A non-fault claim is when a third party is involved and has complete liability for the incident. An example is someone pulling out at a junction and hitting your car, or hitting you from behind while your car is waiting at traffic lights.
In a non-fault claim, your insurer will attempt to recover any repair or replacement costs from the other driver’s insurance company.
But (and it is a big but) if your insurer can’t recover the costs from the guilty party – such as in the case of vandalism or a hit-and-run accident, or if the other driver is uninsured – the claim may be considered as an at-fault claim, even though you were not to blame for the incident.
The main factor in determining if an accident was your fault or not is the law.
If you are speeding, on your phone or doing something else that is illegal, any accident you have is your fault. You can’t blame the other driver.
But if the blame is entirely on the other party, your insurer will treat your claim as being a non-fault claim.
However, in some cases, it can be hard to determine who was at fault.
Your insurance provider and the other driver’s insurer will use any evidence they can get their hands on to decide who is to blame.
So if you have an accident and you believe it’s the other driver’s fault, keep any photos you take of the scene and make some contemporaneous notes.
Statements given by witnesses, dashcam footage and police reports will also help your insurer decide if an accident was your fault or not.
Sometimes, a driver apologising for an accident can later be construed as admitting fault, so be careful what you say to the other parties if you’re involved in an accident.
Ultimately, your insurance provider will determine whether it was a non-fault accident or not.
Yes. You must declare a non-fault accident, even if the other driver offers to pay for any damage in full and you make no claim on your insurance. You should report all accidents to your insurer, regardless of any insurance claim.
If you switch car insurance providers in future, you’ll be asked your claims history, and you should disclose all claims you have made – both at-fault and non-fault.
A non-fault claim should be reported to your insurer as soon as is reasonably possible.
You do this in the same way that you’d report any other accident or claim to your insurance provider. Your policy documents will explain how you can get in touch with it.
As with all claims, be honest with your insurer and give it all the information it asks for.
Unfortunately, in many cases a non-fault claim will increase the cost of your car insurance, although it shouldn’t have as much of an effect as making an at-fault claim would.
Some providers can raise your premiums by up to 30% for one non-fault claim, and by up to 50% for two non-fault claims.
If you swap insurers, you should expect your new provider to ask for your claims history, and it can go back as far as five years.
Usually you'll still have to pay the excess even if you didn't cause the accident. You might not have to if the other driver's admitted it was their fault to their insurer, but this is rare. You'll get the excess back from your insurer once they're certain you weren't at fault.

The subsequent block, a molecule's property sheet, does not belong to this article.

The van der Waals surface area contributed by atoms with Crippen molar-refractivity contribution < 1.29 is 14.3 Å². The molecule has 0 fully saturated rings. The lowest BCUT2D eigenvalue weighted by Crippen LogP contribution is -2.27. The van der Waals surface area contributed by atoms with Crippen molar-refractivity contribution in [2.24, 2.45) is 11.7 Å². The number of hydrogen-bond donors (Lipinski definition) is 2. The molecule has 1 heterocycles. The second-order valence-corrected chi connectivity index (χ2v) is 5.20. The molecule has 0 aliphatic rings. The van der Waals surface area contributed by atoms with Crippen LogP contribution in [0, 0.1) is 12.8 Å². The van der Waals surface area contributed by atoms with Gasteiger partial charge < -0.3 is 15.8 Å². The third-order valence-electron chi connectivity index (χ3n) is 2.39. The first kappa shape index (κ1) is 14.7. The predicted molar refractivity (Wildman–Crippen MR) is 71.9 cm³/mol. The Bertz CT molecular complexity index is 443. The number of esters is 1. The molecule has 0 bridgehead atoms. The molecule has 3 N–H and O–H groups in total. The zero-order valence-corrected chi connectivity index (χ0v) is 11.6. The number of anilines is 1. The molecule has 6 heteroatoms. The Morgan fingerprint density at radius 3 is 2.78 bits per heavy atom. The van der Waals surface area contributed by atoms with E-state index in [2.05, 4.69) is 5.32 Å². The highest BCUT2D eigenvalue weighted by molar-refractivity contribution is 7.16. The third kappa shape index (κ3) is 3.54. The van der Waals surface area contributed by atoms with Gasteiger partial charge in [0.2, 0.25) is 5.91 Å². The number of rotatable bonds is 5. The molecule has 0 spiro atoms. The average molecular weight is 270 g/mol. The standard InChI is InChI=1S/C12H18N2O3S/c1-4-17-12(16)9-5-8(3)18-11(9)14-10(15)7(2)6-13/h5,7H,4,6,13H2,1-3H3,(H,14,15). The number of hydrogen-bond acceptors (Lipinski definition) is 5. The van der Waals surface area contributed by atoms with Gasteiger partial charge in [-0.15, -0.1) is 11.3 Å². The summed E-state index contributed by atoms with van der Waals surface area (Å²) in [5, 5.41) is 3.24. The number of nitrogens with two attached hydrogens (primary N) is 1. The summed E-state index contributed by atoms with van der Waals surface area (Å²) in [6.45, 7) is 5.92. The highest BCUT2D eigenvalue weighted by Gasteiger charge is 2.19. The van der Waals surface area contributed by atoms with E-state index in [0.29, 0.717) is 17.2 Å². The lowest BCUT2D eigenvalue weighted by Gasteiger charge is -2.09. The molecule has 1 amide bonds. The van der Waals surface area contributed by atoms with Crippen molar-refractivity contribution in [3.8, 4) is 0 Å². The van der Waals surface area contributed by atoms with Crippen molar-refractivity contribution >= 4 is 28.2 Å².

It might sound unfair, but you can lose your no-claims bonus for an incident even if it wasn’t your fault (unless you’ve got a protected no-claims bonus).
After all, it’s a “no-claims bonus”, not a “no-blame bonus” – and a claim is a claim, regardless of who’s at fault.
Insurers believe that drivers who make non-fault claims are statistically more likely to make future claims, which makes them riskier to insure.
And that means not only will you lose any no-claims discount but you could see your premiums go up in future.
But a non-fault claim will have less of an impact as time goes on and you start to rebuild your no-claims bonus.
If you’ve lost your no-claims discount as a result of a non-fault claim, consider protecting it when you take out a new policy.
It makes your policy a bit more expensive, but having a protected no-claims bonus means you won’t see the price of your insurance go up so much if you make a future claim.
If you’ve made a previous non-fault claim, there are some things you can do to help keep down the cost of your car insurance when it’s time to renew your policy.
Having a voluntary excess is in addition to the compulsory excess set by your insurance provider, and you have to pay both excesses if you ever have to claim.
Increasing your voluntary excess will result in cheaper monthly premiums, but before you take out car insurance make sure you can afford the total excess.
If you are not an experienced driver you can cut your car insurance costs by adding a named driver who is older and more experienced to the policy.
If you are a new driver, taking a Pass Plus course might reduce your premiums but you’ll need to check with your insurer first.
Pay for your insurance in one go if you can. Spreading the cost over 12 monthly payments can mean you pay interest on the total sum.
Limiting your miles makes you less of an insurance risk because you are reducing your chances of having an accident.
When you take out your car insurance policy, the insurer will ask for an estimate of your annual mileage. But always tell the truth because lying in a bid to pay lower premiums is fraud.
Having an alarm or immobiliser is considered a theft deterrent, and things that deter thieves can reduce your car insurance costs. Not all insurers will offer this, though, so check first.
Black box (or telematics) insurance can help reduce the cost of your car insurance.
It involves a small box being installed in your car, and it measures how fast you drive, when you brake, what time of day you use your vehicle, how fast you accelerate and how you drive around corners.
If you drive safely, you’ll pay lower insurance premiums.